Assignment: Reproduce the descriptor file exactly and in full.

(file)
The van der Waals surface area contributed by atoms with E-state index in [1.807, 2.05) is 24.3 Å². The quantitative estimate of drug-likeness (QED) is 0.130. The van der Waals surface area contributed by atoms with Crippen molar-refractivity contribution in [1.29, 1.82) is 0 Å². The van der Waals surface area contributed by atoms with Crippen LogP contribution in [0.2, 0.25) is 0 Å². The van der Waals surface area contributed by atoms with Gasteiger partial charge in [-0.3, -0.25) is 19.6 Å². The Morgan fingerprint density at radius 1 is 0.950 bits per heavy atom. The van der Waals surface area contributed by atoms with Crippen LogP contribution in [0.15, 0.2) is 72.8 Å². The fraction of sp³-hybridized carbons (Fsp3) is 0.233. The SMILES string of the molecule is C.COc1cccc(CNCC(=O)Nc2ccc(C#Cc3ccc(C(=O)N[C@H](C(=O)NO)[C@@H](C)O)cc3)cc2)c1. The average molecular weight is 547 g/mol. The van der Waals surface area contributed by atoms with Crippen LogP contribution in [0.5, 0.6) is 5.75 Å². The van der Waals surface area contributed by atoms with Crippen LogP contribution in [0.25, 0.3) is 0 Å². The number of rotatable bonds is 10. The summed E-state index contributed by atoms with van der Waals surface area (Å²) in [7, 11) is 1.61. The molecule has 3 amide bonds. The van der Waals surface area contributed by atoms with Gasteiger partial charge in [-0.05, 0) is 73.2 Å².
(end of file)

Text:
The van der Waals surface area contributed by atoms with E-state index in [1.807, 2.05) is 24.3 Å². The quantitative estimate of drug-likeness (QED) is 0.130. The van der Waals surface area contributed by atoms with Crippen molar-refractivity contribution in [1.29, 1.82) is 0 Å². The van der Waals surface area contributed by atoms with Crippen LogP contribution in [0.2, 0.25) is 0 Å². The van der Waals surface area contributed by atoms with Gasteiger partial charge in [-0.3, -0.25) is 19.6 Å². The Morgan fingerprint density at radius 1 is 0.950 bits per heavy atom. The van der Waals surface area contributed by atoms with Crippen LogP contribution in [0.15, 0.2) is 72.8 Å². The fraction of sp³-hybridized carbons (Fsp3) is 0.233. The SMILES string of the molecule is C.COc1cccc(CNCC(=O)Nc2ccc(C#Cc3ccc(C(=O)N[C@H](C(=O)NO)[C@@H](C)O)cc3)cc2)c1. The average molecular weight is 547 g/mol. The van der Waals surface area contributed by atoms with Crippen LogP contribution in [0.5, 0.6) is 5.75 Å². The van der Waals surface area contributed by atoms with Crippen LogP contribution in [0.25, 0.3) is 0 Å². The number of rotatable bonds is 10. The summed E-state index contributed by atoms with van der Waals surface area (Å²) in [7, 11) is 1.61. The molecule has 3 amide bonds. The van der Waals surface area contributed by atoms with Gasteiger partial charge in [-0.05, 0) is 73.2 Å².